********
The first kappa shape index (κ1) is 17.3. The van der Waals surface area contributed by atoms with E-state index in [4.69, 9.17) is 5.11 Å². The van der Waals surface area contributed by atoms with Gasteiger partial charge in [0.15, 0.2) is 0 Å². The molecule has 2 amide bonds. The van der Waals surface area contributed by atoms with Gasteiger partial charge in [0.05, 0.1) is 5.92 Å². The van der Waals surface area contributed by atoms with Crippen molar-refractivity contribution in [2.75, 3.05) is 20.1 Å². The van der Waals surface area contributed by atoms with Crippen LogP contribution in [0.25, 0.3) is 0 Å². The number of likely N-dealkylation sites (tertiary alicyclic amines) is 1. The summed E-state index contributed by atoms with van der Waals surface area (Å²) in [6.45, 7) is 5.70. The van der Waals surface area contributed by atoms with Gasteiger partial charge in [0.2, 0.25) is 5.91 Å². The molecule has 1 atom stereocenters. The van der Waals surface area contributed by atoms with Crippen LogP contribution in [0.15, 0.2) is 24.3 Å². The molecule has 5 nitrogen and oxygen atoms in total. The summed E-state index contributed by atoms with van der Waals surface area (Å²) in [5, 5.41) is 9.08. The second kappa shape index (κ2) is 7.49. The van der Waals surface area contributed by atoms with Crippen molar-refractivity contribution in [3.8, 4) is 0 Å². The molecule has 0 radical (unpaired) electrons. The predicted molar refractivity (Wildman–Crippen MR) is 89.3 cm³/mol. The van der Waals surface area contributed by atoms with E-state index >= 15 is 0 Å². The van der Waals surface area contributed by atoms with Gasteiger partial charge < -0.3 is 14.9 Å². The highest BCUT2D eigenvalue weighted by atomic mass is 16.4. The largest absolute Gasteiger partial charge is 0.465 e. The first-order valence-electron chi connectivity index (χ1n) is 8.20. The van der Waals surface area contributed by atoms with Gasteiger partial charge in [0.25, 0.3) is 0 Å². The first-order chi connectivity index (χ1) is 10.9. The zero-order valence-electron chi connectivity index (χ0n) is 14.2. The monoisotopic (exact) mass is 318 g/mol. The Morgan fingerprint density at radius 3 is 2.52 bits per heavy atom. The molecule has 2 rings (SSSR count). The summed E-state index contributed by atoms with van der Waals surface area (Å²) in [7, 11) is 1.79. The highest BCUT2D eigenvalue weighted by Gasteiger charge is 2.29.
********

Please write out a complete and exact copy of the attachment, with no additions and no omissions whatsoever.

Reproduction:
The first kappa shape index (κ1) is 17.3. The van der Waals surface area contributed by atoms with E-state index in [4.69, 9.17) is 5.11 Å². The van der Waals surface area contributed by atoms with Gasteiger partial charge in [0.15, 0.2) is 0 Å². The molecule has 2 amide bonds. The van der Waals surface area contributed by atoms with Gasteiger partial charge in [0.05, 0.1) is 5.92 Å². The van der Waals surface area contributed by atoms with Crippen molar-refractivity contribution in [2.75, 3.05) is 20.1 Å². The van der Waals surface area contributed by atoms with Crippen LogP contribution in [0.25, 0.3) is 0 Å². The number of likely N-dealkylation sites (tertiary alicyclic amines) is 1. The summed E-state index contributed by atoms with van der Waals surface area (Å²) in [6.45, 7) is 5.70. The van der Waals surface area contributed by atoms with Gasteiger partial charge in [0.2, 0.25) is 5.91 Å². The molecule has 1 atom stereocenters. The van der Waals surface area contributed by atoms with Crippen LogP contribution in [0.15, 0.2) is 24.3 Å². The molecule has 5 nitrogen and oxygen atoms in total. The summed E-state index contributed by atoms with van der Waals surface area (Å²) in [5, 5.41) is 9.08. The second kappa shape index (κ2) is 7.49. The van der Waals surface area contributed by atoms with Crippen molar-refractivity contribution in [3.8, 4) is 0 Å². The molecule has 0 radical (unpaired) electrons. The predicted molar refractivity (Wildman–Crippen MR) is 89.3 cm³/mol. The van der Waals surface area contributed by atoms with E-state index >= 15 is 0 Å². The van der Waals surface area contributed by atoms with Gasteiger partial charge < -0.3 is 14.9 Å². The highest BCUT2D eigenvalue weighted by atomic mass is 16.4. The largest absolute Gasteiger partial charge is 0.465 e. The first-order valence-electron chi connectivity index (χ1n) is 8.20. The van der Waals surface area contributed by atoms with Gasteiger partial charge in [0.25, 0.3) is 0 Å². The first-order chi connectivity index (χ1) is 10.9. The zero-order valence-electron chi connectivity index (χ0n) is 14.2. The monoisotopic (exact) mass is 318 g/mol. The Morgan fingerprint density at radius 3 is 2.52 bits per heavy atom. The molecule has 2 rings (SSSR count). The summed E-state index contributed by atoms with van der Waals surface area (Å²) in [7, 11) is 1.79. The highest BCUT2D eigenvalue weighted by Gasteiger charge is 2.29.